While In Rome…

// October 3rd, 2007 // Blog

Or in this case, South Kensington.

Gosh, i missed London. Not smelly East London, where i live. Real London… the beautiful architecture, the museums, the universities, the posh folks, the suits, the random tourists… I missed it all! So, after i submitted my thesis (i've written that phrase so many times today, in numerous e-mails and text messages!), i popped into the Victoria & Albert Museum on my way home, to check out their Islamic Middle Eastern art exhibit.

I apologize for the poor photo quality. It was an unplanned visit, so i only had my camera phone, and add to that low lighting = noisy, grainy pics… but maybe it'll inspire you to see the real thing for yourself! Entry to the museum is free, alhamdulillah. Except for my foreign readers, who may have to pay for the airfare to come over to London. {wink}

Examples of Arabic calligraphy.

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Part of a glazed tile display.

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A giant Qur'an. Seriously, it was MASSIVE!

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A glass lamp, from a Sultan's tomb.

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A marble wuḍūʼ basin.

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Close up of the basin. Can anyone translate the Arabic?

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A Turkish, ceramic basin.

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A Turkish serving table.

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This vase was categorized as “secular” art. It has the Arabic word for “glory” written on it several times.

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One of the saddest things about the exhibit was that so much of it came from parts of the Middle East that are experiencing immense turmoil now. At the time these pieces were created, places like Iraq were at the center of great Islamic dynasties, producing the finest craftsmen, and scholars. It breaks your heart to be reminded of such historic beauty, when the reality of the present day is so incredibly ugly… may Allāh help them all.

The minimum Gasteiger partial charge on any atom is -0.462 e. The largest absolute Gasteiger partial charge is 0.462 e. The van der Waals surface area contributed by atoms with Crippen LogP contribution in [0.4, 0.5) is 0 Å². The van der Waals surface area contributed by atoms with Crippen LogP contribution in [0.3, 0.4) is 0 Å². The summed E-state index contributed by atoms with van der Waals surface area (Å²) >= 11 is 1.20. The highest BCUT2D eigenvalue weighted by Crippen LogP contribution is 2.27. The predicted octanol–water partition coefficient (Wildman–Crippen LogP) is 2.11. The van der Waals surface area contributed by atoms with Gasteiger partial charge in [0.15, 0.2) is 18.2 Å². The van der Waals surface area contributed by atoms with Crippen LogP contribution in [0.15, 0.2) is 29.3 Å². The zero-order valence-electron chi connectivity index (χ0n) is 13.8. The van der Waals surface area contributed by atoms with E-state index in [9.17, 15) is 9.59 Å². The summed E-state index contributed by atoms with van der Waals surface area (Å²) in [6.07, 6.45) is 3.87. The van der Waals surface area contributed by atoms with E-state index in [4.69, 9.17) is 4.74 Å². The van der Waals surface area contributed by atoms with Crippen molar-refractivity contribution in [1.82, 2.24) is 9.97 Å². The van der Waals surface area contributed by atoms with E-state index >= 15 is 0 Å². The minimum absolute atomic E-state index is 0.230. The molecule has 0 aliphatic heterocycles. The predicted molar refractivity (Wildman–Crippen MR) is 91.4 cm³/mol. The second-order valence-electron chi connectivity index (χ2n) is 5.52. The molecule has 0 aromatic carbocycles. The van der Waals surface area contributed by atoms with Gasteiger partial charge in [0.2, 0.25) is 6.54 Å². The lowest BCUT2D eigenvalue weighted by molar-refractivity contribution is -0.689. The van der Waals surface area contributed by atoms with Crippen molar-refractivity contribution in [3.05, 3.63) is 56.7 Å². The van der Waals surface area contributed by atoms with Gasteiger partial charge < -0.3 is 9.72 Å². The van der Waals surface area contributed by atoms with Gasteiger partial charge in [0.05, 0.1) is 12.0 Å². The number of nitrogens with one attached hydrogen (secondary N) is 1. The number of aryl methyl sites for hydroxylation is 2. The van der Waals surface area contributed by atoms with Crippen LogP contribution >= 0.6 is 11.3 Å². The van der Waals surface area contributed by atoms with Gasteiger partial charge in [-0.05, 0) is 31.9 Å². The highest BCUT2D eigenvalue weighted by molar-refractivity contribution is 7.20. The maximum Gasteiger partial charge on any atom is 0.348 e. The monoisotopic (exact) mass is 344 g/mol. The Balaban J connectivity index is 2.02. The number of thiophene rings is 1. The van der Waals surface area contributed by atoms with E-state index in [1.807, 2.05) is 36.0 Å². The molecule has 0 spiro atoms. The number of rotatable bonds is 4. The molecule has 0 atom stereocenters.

4 Responses to “While In Rome…”

  1. AnonyMouse says:

    Ooohhhhh, purdy! Masha’Allah… I’ve always loved art from the Muslim world, and even though I know absolutely nothing about dates and techniques, I just love looking at pictures (‘cuz we never get to see the real thing here).
    My aunt bought me an awesome book a while back, called “Islam: Art and Architecture.” It’s huge, has a kazillion pictures of art and architecture (duh!) from various regions and periods of Islamic history, and has relatively easy-to-understand essays that are quite interesting to read.
    Some of the most amazing pictures are those of the gorgeous art to be found within the masaajid of the Muslim world – absolutely breathtaking!

  2. Well, hello! Thank God we can finally comment! I feel like I was gagging with the “no-comment” policy.

    FINALLY!

    Expectations:

    1) COMMENT ON MY BLOG
    2) TALK TO ME
    3) MAKE ME LAUGH
    4) Tell me I’m beautiful :D

  3. Umm Esa says:

    I saw the same exhibition back in August . It was nice to see them concentrating on something positive for once. Rather then muslims are terrorists sorta biz.

  4. iMuslim says:

    Mousey: “Some of the most amazing pictures are those of the gorgeous art to be found within the masaajid of the Muslim world – absolutely breathtaking!”

    It’s true, mashallah… but then, sometimes i feel a bit bad when i see such extravagance in a masjid. I feel it kinda detracts from the simplicity of worship. I understand that both the patrons and the artists were trying to worship Allah through their art, but i wonder is it right to have that within the masjid itself, or is it better to leave to it to the outside, or in other buildings? I’ve never really appreciated the ornate decorations of Catholic churches either. They often have gold this and that dripping from the ceilings and walls. Makes me feel sad cos that money could’ve gone on the congregation, and other worthy projects…

    Umm Esa: Welcome sis. :) The Islamic Middle East gallery is quite old, methinks, because i went to see it several years ago. Then they closed it for a few years to refurbish. I think it’s been re-opened for a while. I think they had an even bigger exhibition as some point – a special one. I missed that though.

    Some of the art was actually European! It was displayed as cross-over pieces, to illustrate the cultural exchange between the Middle East and Europe. They also had some pieces made by Iranian artists, but in a Chinese style.

    What would be really interesting is to see Islamic art from all parts of the world, not just the ME. What about China itself? That’s a pretty ancient Islamic culture, considering Islam reached China around the 1st century AH, i believe. Then there are other S.Asian cultures, Russia/S.U… etc.

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